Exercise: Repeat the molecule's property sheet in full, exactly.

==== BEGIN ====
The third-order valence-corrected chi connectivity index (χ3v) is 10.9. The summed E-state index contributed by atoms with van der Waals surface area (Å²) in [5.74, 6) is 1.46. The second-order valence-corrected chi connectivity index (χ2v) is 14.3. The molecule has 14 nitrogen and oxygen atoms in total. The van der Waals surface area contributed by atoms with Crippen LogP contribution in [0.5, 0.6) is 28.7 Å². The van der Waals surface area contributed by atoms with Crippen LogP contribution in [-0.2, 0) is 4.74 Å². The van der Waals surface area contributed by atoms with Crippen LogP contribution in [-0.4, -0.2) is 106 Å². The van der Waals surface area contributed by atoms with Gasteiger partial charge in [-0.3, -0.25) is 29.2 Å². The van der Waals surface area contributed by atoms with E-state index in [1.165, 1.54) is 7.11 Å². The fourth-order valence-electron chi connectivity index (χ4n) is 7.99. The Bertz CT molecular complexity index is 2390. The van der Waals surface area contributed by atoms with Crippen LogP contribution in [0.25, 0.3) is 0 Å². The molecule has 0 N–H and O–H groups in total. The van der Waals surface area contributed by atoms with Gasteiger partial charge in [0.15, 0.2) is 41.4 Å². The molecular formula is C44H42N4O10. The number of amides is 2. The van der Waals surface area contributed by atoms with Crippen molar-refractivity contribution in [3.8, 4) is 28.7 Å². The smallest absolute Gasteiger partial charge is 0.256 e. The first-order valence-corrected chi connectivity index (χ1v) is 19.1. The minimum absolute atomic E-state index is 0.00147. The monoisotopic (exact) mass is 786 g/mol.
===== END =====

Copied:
The third-order valence-corrected chi connectivity index (χ3v) is 10.9. The summed E-state index contributed by atoms with van der Waals surface area (Å²) in [5.74, 6) is 1.46. The second-order valence-corrected chi connectivity index (χ2v) is 14.3. The molecule has 14 nitrogen and oxygen atoms in total. The van der Waals surface area contributed by atoms with Crippen LogP contribution in [0.5, 0.6) is 28.7 Å². The van der Waals surface area contributed by atoms with Crippen LogP contribution in [-0.2, 0) is 4.74 Å². The van der Waals surface area contributed by atoms with Crippen LogP contribution in [-0.4, -0.2) is 106 Å². The van der Waals surface area contributed by atoms with Gasteiger partial charge in [-0.3, -0.25) is 29.2 Å². The van der Waals surface area contributed by atoms with E-state index in [1.165, 1.54) is 7.11 Å². The fourth-order valence-electron chi connectivity index (χ4n) is 7.99. The Bertz CT molecular complexity index is 2390. The van der Waals surface area contributed by atoms with Crippen LogP contribution in [0.25, 0.3) is 0 Å². The molecule has 0 N–H and O–H groups in total. The van der Waals surface area contributed by atoms with Gasteiger partial charge in [0.15, 0.2) is 41.4 Å². The molecular formula is C44H42N4O10. The number of amides is 2. The van der Waals surface area contributed by atoms with Crippen molar-refractivity contribution in [3.8, 4) is 28.7 Å². The smallest absolute Gasteiger partial charge is 0.256 e. The first-order valence-corrected chi connectivity index (χ1v) is 19.1. The minimum absolute atomic E-state index is 0.00147. The monoisotopic (exact) mass is 786 g/mol.